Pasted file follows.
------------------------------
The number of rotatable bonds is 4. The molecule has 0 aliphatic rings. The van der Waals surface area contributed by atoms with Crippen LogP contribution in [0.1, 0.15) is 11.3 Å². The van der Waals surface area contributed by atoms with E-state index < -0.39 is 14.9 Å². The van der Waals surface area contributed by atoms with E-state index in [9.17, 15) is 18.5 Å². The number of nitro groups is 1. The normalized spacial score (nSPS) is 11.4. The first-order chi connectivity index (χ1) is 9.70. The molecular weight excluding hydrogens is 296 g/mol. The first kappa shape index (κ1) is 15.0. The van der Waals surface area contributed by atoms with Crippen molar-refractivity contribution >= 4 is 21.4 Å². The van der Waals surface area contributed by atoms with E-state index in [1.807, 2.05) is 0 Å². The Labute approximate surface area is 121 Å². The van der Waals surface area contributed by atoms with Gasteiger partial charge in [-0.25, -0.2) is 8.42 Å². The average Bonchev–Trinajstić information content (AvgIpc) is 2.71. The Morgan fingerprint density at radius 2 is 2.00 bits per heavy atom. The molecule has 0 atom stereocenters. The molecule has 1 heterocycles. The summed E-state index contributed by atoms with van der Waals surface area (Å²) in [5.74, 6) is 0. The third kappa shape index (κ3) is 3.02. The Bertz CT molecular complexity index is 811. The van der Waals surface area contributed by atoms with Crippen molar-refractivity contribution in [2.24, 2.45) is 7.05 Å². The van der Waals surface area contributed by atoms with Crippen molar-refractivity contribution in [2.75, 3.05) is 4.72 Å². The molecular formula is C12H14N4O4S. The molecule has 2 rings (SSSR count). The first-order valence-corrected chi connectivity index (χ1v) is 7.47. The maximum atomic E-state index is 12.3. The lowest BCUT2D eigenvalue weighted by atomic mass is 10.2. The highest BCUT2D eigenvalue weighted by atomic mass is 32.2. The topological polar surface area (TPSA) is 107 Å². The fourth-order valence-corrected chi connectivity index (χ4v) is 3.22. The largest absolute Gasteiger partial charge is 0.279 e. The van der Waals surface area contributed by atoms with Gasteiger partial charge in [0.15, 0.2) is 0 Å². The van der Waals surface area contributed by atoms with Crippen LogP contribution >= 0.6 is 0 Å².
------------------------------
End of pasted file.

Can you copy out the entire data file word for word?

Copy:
The number of rotatable bonds is 4. The molecule has 0 aliphatic rings. The van der Waals surface area contributed by atoms with Crippen LogP contribution in [0.1, 0.15) is 11.3 Å². The van der Waals surface area contributed by atoms with E-state index < -0.39 is 14.9 Å². The van der Waals surface area contributed by atoms with E-state index in [9.17, 15) is 18.5 Å². The number of nitro groups is 1. The normalized spacial score (nSPS) is 11.4. The first-order chi connectivity index (χ1) is 9.70. The molecular weight excluding hydrogens is 296 g/mol. The first kappa shape index (κ1) is 15.0. The van der Waals surface area contributed by atoms with Crippen molar-refractivity contribution >= 4 is 21.4 Å². The van der Waals surface area contributed by atoms with E-state index in [1.807, 2.05) is 0 Å². The Labute approximate surface area is 121 Å². The van der Waals surface area contributed by atoms with Gasteiger partial charge in [-0.25, -0.2) is 8.42 Å². The average Bonchev–Trinajstić information content (AvgIpc) is 2.71. The Morgan fingerprint density at radius 2 is 2.00 bits per heavy atom. The molecule has 0 atom stereocenters. The molecule has 1 heterocycles. The summed E-state index contributed by atoms with van der Waals surface area (Å²) in [5.74, 6) is 0. The third kappa shape index (κ3) is 3.02. The Bertz CT molecular complexity index is 811. The van der Waals surface area contributed by atoms with Crippen molar-refractivity contribution in [2.24, 2.45) is 7.05 Å². The van der Waals surface area contributed by atoms with Crippen molar-refractivity contribution in [2.75, 3.05) is 4.72 Å². The molecular formula is C12H14N4O4S. The molecule has 2 rings (SSSR count). The first-order valence-corrected chi connectivity index (χ1v) is 7.47. The maximum atomic E-state index is 12.3. The lowest BCUT2D eigenvalue weighted by atomic mass is 10.2. The highest BCUT2D eigenvalue weighted by atomic mass is 32.2. The topological polar surface area (TPSA) is 107 Å². The fourth-order valence-corrected chi connectivity index (χ4v) is 3.22. The largest absolute Gasteiger partial charge is 0.279 e. The van der Waals surface area contributed by atoms with Gasteiger partial charge in [0.15, 0.2) is 0 Å². The van der Waals surface area contributed by atoms with Crippen LogP contribution >= 0.6 is 0 Å².